Please use this identifier to cite or link to this item:
|Title:||Modelling and Control of Cooperative Multi-Master/Multi-Slave Teleoperation Systems|
|Department:||Electrical and Computer Engineering|
|Abstract:||<p> Cooperative teleoperation combines two traditional areas of robotics, i.e. teleoperation and collaborative manipulation. Cooperative telerobotic systems consist of multiple pairs of master I slave robotic manipulators operating in a shared environment. Due to dynamic interaction among slave manipulators as well as communication latency, control of such systems is particularly challenging and the application of standard teleoperation controller may result in instability. </p> <p> In this thesis a multilateral control framework is proposed for cooperative teleoperation systems that allows for transmission of position and force information between all master and slave robots rather than merely between corresponding units. Two different control approaches are introduced that establish kinematic correspondence among masters and slaves. The operators are presented with a virtual intervening tool in order to collaboratively interact with the environment. Models of operators, master and slave robots, tool, and environment are incorporated in the design. </p> <p> A multilateral adaptive nonlinear control architecture is proposed. Performance and stability of cooperative teleoperation systems are addressed under dynamic interactions between slave robots in the presence of model uncertainty. The robustness of the controller with respect to communication latency is also analyzed. </p> <p> Simulation and experimental studies demonstrate that the proposed approach is highly effective in all phases of a teleoperation task, i.e. in free motion and in contact with both flexible and rigid environments. </p> <p> The second approach involves finite-dimensional state-space models that incorporate the delay for free motion/ soft contact as well as rigid contact modes of operation. Local dynamic linearization control laws are employed to linearize robotic manipulators' dynamics. Model-based discrete-time Linear Quadratic Gaussian (LQG) controllers are proposed that can deliver a stable transparent response for each phase of operation. The robustness of these controllers with respect to parameter uncertainty is examined via the Nyquist analysis. Simulation results demonstrate the effectiveness of the proposed approach. </p>|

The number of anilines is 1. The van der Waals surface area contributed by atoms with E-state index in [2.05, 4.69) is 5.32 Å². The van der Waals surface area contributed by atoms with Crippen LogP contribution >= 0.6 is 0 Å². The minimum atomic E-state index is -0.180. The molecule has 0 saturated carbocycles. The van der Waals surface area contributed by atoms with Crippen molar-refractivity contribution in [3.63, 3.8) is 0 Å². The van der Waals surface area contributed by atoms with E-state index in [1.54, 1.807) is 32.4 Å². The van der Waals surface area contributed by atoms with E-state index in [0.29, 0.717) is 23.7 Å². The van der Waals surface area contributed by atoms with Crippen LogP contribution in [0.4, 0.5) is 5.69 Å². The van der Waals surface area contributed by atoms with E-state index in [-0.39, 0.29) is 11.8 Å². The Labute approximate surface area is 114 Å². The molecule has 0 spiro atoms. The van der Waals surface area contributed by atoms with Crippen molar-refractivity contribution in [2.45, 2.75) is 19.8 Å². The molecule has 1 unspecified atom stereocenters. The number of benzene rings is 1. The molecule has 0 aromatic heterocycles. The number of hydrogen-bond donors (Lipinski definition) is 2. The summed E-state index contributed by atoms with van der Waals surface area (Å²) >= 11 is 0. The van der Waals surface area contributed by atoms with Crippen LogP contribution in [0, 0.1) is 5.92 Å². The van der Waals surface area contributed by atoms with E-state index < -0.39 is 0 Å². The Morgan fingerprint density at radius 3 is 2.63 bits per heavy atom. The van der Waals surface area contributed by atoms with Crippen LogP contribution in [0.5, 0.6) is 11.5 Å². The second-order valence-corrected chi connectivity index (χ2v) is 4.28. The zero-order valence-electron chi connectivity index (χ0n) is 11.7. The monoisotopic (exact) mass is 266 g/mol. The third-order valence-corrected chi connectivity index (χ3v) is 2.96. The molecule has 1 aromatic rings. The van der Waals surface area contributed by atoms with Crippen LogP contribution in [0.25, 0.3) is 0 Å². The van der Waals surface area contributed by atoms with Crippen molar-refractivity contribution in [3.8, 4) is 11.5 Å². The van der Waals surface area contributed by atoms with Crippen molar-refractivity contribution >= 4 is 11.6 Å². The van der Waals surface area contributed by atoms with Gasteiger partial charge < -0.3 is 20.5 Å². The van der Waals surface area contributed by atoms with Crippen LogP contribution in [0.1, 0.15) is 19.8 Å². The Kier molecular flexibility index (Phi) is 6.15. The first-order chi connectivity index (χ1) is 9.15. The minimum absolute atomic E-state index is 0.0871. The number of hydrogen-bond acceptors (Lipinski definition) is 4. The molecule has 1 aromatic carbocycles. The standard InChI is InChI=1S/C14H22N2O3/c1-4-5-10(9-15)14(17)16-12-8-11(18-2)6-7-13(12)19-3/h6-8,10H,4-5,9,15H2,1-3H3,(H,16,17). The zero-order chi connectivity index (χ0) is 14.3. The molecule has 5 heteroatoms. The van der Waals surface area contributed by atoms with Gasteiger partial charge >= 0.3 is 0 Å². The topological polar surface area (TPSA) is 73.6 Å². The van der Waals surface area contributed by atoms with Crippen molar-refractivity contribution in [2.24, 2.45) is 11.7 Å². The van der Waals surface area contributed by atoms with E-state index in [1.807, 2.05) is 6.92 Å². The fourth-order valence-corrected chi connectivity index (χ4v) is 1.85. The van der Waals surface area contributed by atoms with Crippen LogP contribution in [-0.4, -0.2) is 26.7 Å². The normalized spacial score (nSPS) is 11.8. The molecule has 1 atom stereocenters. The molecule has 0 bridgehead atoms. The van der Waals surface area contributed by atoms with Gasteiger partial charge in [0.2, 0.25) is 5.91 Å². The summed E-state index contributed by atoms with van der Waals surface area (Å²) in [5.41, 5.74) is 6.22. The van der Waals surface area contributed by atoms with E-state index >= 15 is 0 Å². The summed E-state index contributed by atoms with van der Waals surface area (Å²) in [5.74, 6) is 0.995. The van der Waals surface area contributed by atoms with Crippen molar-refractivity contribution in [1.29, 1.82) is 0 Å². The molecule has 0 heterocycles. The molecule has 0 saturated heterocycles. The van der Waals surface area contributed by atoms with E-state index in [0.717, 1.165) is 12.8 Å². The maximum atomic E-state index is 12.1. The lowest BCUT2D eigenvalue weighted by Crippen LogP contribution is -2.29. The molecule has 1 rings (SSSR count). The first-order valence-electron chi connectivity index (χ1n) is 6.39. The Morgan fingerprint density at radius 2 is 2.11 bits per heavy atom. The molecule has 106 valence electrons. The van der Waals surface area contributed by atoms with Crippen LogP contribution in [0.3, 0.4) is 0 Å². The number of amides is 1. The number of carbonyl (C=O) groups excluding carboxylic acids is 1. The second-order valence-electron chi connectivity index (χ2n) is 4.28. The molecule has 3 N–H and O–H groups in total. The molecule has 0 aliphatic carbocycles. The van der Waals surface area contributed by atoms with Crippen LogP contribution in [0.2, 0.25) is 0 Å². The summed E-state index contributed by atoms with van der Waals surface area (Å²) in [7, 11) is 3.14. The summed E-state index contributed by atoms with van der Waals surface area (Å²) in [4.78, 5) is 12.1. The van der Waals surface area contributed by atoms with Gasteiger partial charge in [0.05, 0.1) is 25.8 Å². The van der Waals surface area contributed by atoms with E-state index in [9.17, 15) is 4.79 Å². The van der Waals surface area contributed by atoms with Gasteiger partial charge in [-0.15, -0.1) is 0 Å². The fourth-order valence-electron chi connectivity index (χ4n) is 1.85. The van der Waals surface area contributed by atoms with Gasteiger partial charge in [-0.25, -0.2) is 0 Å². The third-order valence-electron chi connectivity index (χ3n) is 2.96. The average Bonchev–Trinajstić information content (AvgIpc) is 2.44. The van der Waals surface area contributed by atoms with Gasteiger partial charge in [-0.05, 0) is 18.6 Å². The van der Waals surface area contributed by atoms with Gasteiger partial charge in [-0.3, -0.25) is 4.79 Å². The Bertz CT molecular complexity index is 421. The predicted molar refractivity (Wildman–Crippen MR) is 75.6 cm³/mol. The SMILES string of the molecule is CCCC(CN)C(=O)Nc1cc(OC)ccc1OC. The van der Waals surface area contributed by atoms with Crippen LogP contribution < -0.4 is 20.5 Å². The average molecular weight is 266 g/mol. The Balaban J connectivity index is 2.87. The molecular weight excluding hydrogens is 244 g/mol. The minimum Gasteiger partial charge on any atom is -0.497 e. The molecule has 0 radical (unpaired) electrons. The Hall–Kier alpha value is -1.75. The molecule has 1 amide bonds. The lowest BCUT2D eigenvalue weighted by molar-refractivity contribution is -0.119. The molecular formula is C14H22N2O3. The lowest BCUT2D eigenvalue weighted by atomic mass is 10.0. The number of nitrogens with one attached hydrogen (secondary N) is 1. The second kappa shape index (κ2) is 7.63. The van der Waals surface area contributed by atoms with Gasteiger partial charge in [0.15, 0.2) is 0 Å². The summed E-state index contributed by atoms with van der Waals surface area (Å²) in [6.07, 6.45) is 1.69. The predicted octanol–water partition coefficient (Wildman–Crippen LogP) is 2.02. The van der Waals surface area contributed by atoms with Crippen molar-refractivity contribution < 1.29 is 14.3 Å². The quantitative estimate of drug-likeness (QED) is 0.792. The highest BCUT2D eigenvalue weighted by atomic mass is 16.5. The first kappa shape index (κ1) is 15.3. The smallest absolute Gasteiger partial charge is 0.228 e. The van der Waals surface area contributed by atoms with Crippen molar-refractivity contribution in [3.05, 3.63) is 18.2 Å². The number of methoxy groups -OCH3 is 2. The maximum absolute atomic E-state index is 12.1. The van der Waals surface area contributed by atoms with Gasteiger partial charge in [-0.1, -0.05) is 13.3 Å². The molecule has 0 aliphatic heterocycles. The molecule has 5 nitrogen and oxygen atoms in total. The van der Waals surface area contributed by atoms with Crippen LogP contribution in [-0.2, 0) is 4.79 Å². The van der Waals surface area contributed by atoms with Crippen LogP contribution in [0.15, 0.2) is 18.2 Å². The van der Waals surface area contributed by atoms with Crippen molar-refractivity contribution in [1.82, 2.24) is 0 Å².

|Appears in Collections:||Digitized Open Access Dissertations and Theses|
Files in This Item:
|Setoodeh_Peyman_2006Jan_Masters.pdf||3.54 MB||Adobe PDF||View/Open|
Items in MacSphere are protected by copyright, with all rights reserved, unless otherwise indicated.